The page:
Geographic Information Systems Stack Exchange is a question and answer site for cartographers, geographers and GIS professionals. It's 100% free, no registration required.

Sign up
Here's how it works:
  1. Anybody can ask a question
  2. Anybody can answer
  3. The best answers are voted up and rise to the top

So I've been trying to convert a georeferenced Tif raster file into a vector shp file using QGIS. It's seems to complete this but it ends up giving me a feature class that has over 500,000 features, almost like it's creating a row per pixel. So with that many features it's very hard to work with and when I do finally get it to Classify like into 8 classes of natural breaks, it doesn't look like the original tif file. My end goal is to only have a few (less than 20) polygons based off the raster not thousands. Could it be that the Tif file I'm using is already pre-processed or something?

share|improve this question
What does the raster represent? Is it continuous data or discrete? If it is the former, I would suggest creating isolines (contours) rather than just vectorise directly. If it is the latter, you will have to agregate your data in some way to reduce the polygon count. It sounds like you have continuous data or possibly are vectorising using an id field and not the attribute value. – MappaGnosis Jun 10 '12 at 7:19
It's vegetation growth so there are clear areas of strong and week growth. So I guess it's more discrete. I have both a near-infrared and NDVI version. What would you suggest the data be aggregated? – wilbev Jun 10 '12 at 16:50

It sounds as if your raster needs to be classified, which you can do using the experimental Sextante toolbox.

Each pixel in a one-band raster has a value attached to it and using GRASS v.reclass from the Sextante toolbox allows values to be grouped into classes. Say for example I have a raster with values of between 0 and 1400; using v.reclass I could group the values into seven classes, using this 'rules' text file:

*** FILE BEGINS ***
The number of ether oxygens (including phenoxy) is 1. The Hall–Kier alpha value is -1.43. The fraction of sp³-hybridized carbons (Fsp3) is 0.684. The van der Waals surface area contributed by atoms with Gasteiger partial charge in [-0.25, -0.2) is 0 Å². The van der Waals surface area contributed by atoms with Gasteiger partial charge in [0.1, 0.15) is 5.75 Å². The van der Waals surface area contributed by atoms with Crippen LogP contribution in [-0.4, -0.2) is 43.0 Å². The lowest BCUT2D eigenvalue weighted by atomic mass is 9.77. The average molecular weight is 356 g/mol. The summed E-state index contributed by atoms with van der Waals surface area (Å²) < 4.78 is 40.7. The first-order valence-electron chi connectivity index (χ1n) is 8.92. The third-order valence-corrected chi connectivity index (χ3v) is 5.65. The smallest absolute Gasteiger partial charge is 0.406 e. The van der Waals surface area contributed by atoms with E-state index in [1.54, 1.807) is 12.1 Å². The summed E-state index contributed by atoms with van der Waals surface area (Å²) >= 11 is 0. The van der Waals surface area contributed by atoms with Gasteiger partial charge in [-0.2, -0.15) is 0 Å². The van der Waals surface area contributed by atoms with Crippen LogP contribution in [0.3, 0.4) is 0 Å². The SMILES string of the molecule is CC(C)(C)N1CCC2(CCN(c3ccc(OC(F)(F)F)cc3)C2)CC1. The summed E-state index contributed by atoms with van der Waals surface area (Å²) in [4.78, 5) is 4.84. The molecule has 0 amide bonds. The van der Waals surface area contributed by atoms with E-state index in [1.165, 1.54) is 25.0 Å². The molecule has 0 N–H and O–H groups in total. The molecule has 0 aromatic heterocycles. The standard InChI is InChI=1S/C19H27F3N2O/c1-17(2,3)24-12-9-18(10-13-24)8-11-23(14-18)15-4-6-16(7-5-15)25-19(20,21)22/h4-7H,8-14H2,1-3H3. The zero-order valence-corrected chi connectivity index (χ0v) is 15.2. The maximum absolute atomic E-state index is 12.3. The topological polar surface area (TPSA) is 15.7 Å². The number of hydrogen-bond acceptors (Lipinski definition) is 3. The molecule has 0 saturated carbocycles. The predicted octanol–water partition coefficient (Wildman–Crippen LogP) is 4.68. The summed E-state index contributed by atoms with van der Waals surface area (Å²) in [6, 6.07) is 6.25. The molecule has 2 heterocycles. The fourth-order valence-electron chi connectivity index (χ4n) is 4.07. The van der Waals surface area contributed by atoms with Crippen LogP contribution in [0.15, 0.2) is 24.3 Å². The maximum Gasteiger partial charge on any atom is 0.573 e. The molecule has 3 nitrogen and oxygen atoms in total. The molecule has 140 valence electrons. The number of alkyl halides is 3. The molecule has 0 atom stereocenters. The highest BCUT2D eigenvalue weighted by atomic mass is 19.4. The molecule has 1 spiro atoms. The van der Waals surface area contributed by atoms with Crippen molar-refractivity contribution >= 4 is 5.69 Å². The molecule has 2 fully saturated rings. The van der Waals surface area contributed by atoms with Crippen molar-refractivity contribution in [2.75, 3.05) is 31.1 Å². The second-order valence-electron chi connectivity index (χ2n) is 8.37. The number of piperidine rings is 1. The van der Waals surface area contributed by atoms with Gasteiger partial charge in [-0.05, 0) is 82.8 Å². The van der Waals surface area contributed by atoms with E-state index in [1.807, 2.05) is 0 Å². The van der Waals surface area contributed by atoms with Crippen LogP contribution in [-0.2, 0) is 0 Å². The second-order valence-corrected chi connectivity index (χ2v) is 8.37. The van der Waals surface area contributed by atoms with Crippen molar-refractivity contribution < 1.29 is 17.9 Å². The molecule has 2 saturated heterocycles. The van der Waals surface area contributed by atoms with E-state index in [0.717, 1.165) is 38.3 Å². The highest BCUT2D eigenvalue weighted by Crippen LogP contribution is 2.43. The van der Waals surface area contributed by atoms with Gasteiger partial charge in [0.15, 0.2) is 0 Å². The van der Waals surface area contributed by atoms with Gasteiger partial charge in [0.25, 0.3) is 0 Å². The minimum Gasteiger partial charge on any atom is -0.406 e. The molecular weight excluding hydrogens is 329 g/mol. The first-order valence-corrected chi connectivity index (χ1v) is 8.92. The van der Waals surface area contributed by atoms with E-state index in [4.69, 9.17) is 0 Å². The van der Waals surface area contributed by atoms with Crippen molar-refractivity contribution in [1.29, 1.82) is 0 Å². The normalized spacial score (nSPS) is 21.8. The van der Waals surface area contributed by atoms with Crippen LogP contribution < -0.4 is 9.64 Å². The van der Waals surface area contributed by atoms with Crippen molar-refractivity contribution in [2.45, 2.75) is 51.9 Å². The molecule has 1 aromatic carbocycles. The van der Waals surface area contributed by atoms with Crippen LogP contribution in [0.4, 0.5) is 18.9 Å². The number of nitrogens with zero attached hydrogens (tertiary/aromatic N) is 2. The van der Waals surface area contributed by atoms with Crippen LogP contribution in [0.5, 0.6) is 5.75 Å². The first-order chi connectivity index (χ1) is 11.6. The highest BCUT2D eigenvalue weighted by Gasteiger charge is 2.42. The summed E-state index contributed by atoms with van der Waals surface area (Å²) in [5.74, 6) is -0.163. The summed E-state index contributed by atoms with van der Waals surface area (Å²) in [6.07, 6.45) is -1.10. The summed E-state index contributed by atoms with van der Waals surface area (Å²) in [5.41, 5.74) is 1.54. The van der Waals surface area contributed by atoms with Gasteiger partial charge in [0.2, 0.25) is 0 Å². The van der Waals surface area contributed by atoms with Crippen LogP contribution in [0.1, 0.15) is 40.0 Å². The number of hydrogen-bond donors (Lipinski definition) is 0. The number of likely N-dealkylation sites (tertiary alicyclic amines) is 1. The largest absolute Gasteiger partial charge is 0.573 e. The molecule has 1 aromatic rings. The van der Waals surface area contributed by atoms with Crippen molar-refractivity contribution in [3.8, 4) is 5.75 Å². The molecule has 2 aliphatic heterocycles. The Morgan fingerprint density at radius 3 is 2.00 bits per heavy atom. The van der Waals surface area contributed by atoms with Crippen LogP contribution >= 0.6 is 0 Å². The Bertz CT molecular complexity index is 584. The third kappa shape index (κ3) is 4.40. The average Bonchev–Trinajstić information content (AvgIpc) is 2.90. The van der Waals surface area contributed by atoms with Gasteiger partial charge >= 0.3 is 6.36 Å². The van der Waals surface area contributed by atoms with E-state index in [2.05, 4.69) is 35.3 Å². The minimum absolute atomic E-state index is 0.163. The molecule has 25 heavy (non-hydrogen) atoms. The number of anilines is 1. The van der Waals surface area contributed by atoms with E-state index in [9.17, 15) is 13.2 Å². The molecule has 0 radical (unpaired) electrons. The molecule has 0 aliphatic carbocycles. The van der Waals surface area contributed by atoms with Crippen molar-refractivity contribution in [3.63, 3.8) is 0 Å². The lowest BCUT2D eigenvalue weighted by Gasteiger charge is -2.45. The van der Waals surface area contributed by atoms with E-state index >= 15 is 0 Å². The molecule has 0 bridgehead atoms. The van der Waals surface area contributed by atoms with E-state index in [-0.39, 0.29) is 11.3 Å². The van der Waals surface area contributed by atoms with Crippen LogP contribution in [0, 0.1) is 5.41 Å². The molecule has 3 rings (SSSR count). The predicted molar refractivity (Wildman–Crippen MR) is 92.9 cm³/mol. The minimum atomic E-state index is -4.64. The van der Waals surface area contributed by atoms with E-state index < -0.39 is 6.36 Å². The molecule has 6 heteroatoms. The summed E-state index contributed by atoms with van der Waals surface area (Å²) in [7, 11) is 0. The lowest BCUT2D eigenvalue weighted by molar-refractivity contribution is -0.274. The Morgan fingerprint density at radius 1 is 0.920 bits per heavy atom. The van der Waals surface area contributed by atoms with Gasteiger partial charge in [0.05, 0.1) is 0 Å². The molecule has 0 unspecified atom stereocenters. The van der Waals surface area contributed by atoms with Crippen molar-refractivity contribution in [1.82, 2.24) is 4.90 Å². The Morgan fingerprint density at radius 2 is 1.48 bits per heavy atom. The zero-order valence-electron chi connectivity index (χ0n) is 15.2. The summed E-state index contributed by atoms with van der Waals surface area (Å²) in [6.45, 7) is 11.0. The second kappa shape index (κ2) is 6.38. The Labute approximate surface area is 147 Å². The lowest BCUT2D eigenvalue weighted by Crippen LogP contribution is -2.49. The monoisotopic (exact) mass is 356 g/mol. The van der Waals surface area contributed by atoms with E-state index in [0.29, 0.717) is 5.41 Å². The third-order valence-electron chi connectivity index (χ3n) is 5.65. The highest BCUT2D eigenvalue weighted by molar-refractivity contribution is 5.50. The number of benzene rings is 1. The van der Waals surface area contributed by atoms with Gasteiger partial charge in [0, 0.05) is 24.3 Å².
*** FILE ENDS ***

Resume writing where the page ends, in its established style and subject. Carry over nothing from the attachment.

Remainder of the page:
0 thru 200 = 1
201 thru 400 = 2
401 thru 600 = 3
601 thru 800 = 4
801 thru 1000 = 5
1001 thru 1200 = 6
1201 thru 1400 = 7

The output would be a new raster having a value of 1 for all of the values of between 0 and 200 in the original raster, of 2 for all of the values between 201 and 400 in the original raster, and so on.

Once classified, the raster could then be polygonised.


share|improve this answer
Nick, Thanks for the answer. Where do I find the Sextante toolbox that I guessing can be added to QGIS? – wilbev Jun 10 '12 at 16:44
Hi, it's a plugin so you can add it by going Plugins -> Fetch Python Plugins... You might need to enable experimental plugins, under the 'Options' tab. In QGIS it will appear under a new menu item, 'Analysis'. Nick. – nhopton Jun 10 '12 at 17:27
I'm still struggling to get this v.reclass to work. First off, I don't think I have the rules text file right since I only get a black image as a result. So my Tif image has 3 bands and all 3 Red, Green, Blue go from 0 to 256 and they have different means as shown on the Metadata tab. Is that what you mean by having values? So will my rules be run on all 3 bands? I'm sure I'm not doing something right here. – wilbev Jun 27 '12 at 23:32
Ah, your raster is an RGB image. I'd wrongly assumed it was a one-band data raster, perhaps something like a DEM. I'm not sure where we go from here, is the data available as a one-band data raster? – nhopton Jun 28 '12 at 8:32
Actually the v.reclass will work on RGB - it just takes the first band. This approach worked well for me where it just happened that the polygon I wanted to extract was a single colour with a specific Red value. Not sure if you can specify the specific band in the full module - I only looked at the Sextante version. – Adrian Apr 16 '13 at 21:09

Your Answer


By posting your answer, you agree to the privacy policy and terms of service.

Not the answer you're looking for? Browse other questions tagged or ask your own question.